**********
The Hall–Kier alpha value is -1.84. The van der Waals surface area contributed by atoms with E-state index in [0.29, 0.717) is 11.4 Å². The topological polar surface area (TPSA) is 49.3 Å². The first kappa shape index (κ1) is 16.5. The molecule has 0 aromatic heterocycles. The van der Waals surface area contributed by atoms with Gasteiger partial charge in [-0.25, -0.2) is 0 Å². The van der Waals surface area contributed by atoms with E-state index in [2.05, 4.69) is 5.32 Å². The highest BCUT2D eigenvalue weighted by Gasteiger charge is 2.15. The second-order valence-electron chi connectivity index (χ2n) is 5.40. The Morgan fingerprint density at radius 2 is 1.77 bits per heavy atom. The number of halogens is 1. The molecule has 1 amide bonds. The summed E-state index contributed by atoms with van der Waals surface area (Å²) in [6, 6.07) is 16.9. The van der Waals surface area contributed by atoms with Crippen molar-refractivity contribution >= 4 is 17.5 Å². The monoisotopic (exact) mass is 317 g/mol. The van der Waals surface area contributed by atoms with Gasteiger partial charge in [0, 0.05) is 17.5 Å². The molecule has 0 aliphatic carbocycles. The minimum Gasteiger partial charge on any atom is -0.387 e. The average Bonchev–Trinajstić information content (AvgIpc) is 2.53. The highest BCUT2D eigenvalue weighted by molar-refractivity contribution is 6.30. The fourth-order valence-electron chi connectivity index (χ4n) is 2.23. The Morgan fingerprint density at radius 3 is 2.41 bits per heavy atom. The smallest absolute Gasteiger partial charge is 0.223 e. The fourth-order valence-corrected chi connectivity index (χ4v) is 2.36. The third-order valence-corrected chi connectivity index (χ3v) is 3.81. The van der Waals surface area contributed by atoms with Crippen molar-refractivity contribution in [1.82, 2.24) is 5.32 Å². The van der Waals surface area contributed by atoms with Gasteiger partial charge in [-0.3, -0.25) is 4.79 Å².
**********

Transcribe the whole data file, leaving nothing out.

The Hall–Kier alpha value is -1.84. The van der Waals surface area contributed by atoms with E-state index in [0.29, 0.717) is 11.4 Å². The topological polar surface area (TPSA) is 49.3 Å². The first kappa shape index (κ1) is 16.5. The molecule has 0 aromatic heterocycles. The van der Waals surface area contributed by atoms with Gasteiger partial charge in [-0.25, -0.2) is 0 Å². The van der Waals surface area contributed by atoms with E-state index in [2.05, 4.69) is 5.32 Å². The highest BCUT2D eigenvalue weighted by Gasteiger charge is 2.15. The second-order valence-electron chi connectivity index (χ2n) is 5.40. The Morgan fingerprint density at radius 2 is 1.77 bits per heavy atom. The number of halogens is 1. The molecule has 1 amide bonds. The summed E-state index contributed by atoms with van der Waals surface area (Å²) in [6, 6.07) is 16.9. The van der Waals surface area contributed by atoms with Crippen molar-refractivity contribution >= 4 is 17.5 Å². The monoisotopic (exact) mass is 317 g/mol. The van der Waals surface area contributed by atoms with Gasteiger partial charge in [0, 0.05) is 17.5 Å². The molecule has 0 aliphatic carbocycles. The minimum Gasteiger partial charge on any atom is -0.387 e. The average Bonchev–Trinajstić information content (AvgIpc) is 2.53. The highest BCUT2D eigenvalue weighted by molar-refractivity contribution is 6.30. The fourth-order valence-electron chi connectivity index (χ4n) is 2.23. The Morgan fingerprint density at radius 3 is 2.41 bits per heavy atom. The smallest absolute Gasteiger partial charge is 0.223 e. The fourth-order valence-corrected chi connectivity index (χ4v) is 2.36. The third-order valence-corrected chi connectivity index (χ3v) is 3.81. The van der Waals surface area contributed by atoms with Crippen molar-refractivity contribution in [1.82, 2.24) is 5.32 Å². The van der Waals surface area contributed by atoms with Gasteiger partial charge in [-0.3, -0.25) is 4.79 Å².